At 262 hectares, Pomona Island is the largest island in Lake Manapouri and is the largest inland island in New Zealand. Rising 340m above Lake Manapouri, sporting some impressive bluffs, the island is 500m from the mainland, separated by the aptly named Hurricane Passage. It’s almost completely bush-clad with mixed beech-kamahi, rata, and podocarp forest. In years gone by, introduced predators and browsing animals had a severe impact on the island’s biodiversity, particularly on native birds.

Rona Island is the second largest island in Lake Manapouri, although at 60 hectares it is only a quarter the size of Pomona Island. However, the vegetation and birdlife on Rona was in much better condition than that on near-by Pomona. With only stoats and mice present on the island, the damage to its biodiversity has been significantly lower. So much so, that DOC Haast started using Rona as a creche for juvenile Haast tokoeka (kiwi), moving them to the island for six months before bringing them back to Haast Kiwi Sanctuary when, at 1.6kg body weight, they became big enough to fend for themselves. Since then, over 100 birds have found temporary refuge there.

In 2010, DOC released 19 kiwi on Pomona Island, hoping they would breed. And they did.

“They were laying eggs. We have lots of cameras on the island and we see young kiwi birds, so we know they are breeding. Trail cameras have really changed the way we work. We now see what’s going on,” Whitehead says.

The idea of translocations came from early days in conservation and was pioneered by Richard Henry in the 1890s. Today this is done when species numbers are low and isolated to one location, as is the case of the Haast kiwi.

Haast tokoeka (from “toko weka” literally meaning “a weka with a walking stick”), a shy, mountain-loving bird, is one of New Zealand’s rarest kiwi. Only about 450 of them are left with more than half of the known population living in the 11,000-hectare Haast Kiwi Sanctuary, where the battle continues to save these birds from extinction.

Apart from the original Haast population of tokoeka there are now three more wild populations on Coal Island, Pomona Island and Orokonui Ecosanctuary. This spreads out the risk and gives more security that if something happens at one location, the whole population won’t be wiped out.

The statistics are stacked quite heavily against the kiwi. According to DOC, without predator control, 95% of kiwi chicks are killed before they reach reproductive age.

Volunteer Jo Marsh with the Haast tokoeka on Pomona Island.
Photo: Fay Edwards

Pomona Island Trust looks after both Pomona and Rona islands, working hard to maintain their pest-free status, so DOC can continue its kiwi programme. Sadly, the trustees must sometimes face disappointments: “In 2010, things were looking well, and DOC translocated 60 mohua (yellow head) to Pomona. They were doing well until 2019, when, following a beech mast (prolific flowering of beech trees), the population of rats skyrocketed and our mohua got whipped out. Because of the lockdown we weren’t allowed to go to the island. After the lockdown we caught about 156 rats in the traps,” Whitehead laments.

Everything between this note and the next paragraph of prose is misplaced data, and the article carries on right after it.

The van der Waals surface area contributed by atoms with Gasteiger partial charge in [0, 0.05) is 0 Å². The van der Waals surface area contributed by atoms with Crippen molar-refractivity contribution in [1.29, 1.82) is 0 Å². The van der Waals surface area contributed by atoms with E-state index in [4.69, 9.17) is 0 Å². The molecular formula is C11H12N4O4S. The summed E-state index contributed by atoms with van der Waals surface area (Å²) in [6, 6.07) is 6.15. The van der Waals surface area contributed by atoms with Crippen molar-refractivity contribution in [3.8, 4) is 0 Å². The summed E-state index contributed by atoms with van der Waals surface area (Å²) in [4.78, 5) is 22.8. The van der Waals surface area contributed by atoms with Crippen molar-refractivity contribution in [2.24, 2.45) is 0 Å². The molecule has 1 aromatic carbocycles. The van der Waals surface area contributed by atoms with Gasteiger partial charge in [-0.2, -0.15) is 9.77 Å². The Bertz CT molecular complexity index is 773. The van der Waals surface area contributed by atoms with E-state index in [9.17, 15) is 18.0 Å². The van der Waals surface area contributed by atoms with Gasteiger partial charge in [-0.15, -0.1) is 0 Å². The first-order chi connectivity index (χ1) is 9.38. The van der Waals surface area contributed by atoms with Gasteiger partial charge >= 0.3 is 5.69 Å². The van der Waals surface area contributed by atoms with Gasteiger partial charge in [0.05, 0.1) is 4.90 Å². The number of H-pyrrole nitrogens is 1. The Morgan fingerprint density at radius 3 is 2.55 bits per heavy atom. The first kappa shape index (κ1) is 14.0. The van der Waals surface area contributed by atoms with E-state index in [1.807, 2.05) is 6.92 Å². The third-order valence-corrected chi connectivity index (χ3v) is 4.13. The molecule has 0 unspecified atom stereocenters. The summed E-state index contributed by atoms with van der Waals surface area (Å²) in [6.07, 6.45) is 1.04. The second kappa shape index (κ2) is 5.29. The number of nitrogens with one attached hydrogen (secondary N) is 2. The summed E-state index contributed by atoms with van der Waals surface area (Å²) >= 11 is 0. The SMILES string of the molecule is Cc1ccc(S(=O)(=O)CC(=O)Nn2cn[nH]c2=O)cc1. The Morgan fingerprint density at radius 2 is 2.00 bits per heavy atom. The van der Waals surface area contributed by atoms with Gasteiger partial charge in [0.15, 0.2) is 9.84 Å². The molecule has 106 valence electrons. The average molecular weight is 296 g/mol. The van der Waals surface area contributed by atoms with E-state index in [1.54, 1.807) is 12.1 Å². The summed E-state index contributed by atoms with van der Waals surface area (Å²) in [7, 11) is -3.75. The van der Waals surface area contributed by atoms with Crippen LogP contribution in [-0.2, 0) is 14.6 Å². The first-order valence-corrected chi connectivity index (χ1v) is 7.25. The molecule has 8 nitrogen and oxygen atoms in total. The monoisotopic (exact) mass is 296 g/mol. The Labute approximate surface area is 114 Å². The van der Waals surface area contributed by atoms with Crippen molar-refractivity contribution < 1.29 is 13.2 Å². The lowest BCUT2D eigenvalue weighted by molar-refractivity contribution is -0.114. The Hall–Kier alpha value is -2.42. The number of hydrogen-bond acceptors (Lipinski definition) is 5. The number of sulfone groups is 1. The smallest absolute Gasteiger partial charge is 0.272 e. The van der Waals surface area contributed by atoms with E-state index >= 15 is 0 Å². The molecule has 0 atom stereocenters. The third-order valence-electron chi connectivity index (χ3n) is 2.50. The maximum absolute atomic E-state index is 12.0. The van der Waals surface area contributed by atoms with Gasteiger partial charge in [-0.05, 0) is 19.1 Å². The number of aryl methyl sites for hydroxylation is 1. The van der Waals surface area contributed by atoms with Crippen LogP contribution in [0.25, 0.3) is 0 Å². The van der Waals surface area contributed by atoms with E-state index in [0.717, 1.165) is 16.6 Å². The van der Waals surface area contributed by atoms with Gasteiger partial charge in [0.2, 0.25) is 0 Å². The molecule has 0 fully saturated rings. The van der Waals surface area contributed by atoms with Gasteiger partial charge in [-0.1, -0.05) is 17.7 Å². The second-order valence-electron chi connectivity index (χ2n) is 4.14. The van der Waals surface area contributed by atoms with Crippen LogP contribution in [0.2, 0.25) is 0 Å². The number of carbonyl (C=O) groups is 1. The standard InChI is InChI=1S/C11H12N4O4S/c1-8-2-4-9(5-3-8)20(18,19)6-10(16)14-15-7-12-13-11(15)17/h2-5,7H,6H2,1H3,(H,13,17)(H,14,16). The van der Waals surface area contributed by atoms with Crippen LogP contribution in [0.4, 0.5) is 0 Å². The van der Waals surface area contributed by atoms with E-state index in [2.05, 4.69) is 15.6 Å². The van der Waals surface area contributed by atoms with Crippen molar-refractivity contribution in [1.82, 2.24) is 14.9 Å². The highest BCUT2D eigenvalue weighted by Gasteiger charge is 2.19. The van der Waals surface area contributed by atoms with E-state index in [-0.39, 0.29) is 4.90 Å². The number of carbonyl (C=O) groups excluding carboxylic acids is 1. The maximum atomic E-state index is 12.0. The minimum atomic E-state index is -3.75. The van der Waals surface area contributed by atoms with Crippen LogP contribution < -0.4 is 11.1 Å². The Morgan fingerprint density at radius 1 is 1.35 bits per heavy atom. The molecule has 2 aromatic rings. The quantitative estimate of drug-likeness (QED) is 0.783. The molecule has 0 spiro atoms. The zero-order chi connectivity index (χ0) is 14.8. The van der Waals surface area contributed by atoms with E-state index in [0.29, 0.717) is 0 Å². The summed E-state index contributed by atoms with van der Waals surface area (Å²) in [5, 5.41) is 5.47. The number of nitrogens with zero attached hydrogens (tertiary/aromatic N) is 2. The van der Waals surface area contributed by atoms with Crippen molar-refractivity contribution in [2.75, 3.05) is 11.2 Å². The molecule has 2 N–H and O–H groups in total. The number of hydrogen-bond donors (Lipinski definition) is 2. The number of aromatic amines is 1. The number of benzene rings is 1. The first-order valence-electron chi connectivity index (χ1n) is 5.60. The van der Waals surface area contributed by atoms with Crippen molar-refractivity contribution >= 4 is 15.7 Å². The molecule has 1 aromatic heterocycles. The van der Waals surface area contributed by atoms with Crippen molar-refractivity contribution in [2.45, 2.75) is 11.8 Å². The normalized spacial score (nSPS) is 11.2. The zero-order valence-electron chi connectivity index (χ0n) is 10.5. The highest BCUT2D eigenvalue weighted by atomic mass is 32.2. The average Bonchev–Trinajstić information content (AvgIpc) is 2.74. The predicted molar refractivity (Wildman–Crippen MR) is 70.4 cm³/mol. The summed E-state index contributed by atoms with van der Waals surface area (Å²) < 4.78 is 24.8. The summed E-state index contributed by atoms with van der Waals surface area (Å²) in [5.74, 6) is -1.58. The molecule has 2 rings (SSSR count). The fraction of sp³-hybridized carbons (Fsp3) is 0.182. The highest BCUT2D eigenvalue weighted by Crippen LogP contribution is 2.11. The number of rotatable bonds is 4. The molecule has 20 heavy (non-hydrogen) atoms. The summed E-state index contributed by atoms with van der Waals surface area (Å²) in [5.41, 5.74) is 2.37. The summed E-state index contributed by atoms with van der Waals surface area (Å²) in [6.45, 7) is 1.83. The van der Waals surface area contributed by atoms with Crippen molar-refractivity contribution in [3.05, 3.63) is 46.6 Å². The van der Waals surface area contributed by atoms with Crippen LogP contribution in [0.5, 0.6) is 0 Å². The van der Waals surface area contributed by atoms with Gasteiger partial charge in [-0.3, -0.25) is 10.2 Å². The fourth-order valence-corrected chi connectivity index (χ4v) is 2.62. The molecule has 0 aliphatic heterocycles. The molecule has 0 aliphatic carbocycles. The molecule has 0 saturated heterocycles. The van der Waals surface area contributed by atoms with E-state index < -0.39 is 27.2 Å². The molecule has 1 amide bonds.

“We’ve got a network of about 200 traps and 180 bait stations on a 100m x 100m grid. It takes six people all day to check and re-bait all traps,” he says.

Pomona Island Trust Chairman, John Whitehead and volunteer, Beth Masser re-baiting a stoat trap.
Photo: Alina Suchanski

Our volunteer group splits into six teams, each allocated to a different trap line. Our job is to check and re-bait every trap on the island with fresh eggs, rabbit bait, and peanut butter.

I’m in a team of three with John (the trust chairman) and Beth (a volunteer, like myself). We have the easiest route that follows the shore of the island, yet at times it’s far from easy. We have to climb under or over fallen trees, bush-bash through scrub and scramble over bluffs. Every 100 metres we have to stop, unscrew the lid of the trap, remove the old bait, replace it with fresh, and record what we found in the trap. Luckily, our team only found three dead rats, as removing them from the trap is not a pleasant task.

A carpet of orchids in full bloom on Pomona Island is a sign that there are no deer or possums present.
Photo: Alina Suchanski

Despite that, the walk through the bush is a treat. The whole understory benefits from the absence of browsers, such as deer and possums. The plant biodiversity is much greater than on the mainland and I have never seen so many orchids anywhere else in New Zealand native forest.

In the afternoon, the teams reconvene on a beach waiting for the water taxi to pick us up. Overall, we collected 26 rats on this trip, a sign that there are still too many rodents on the island.

The work of the Pomona Island Trust has been acknowledged by both local and national government. In 2011, the trust was the recipient of the Green Ribbon Award, which is the Ministry of the Environment’s supreme award, and in 2016, they received the Southland Community Environment Award from Environment Southland. This is well deserved for a community-based trust run entirely by volunteers.

“We’ve had over 1000 volunteers since the beginning. Sometimes we take school kids out there. You get a kid to hold a kiwi and you have a conservationist for life,” Whitehead says.

Sources: 1. The Penguin History of New Zealand, Penguin Books 2. A little Pomona History, Pomona Island Trust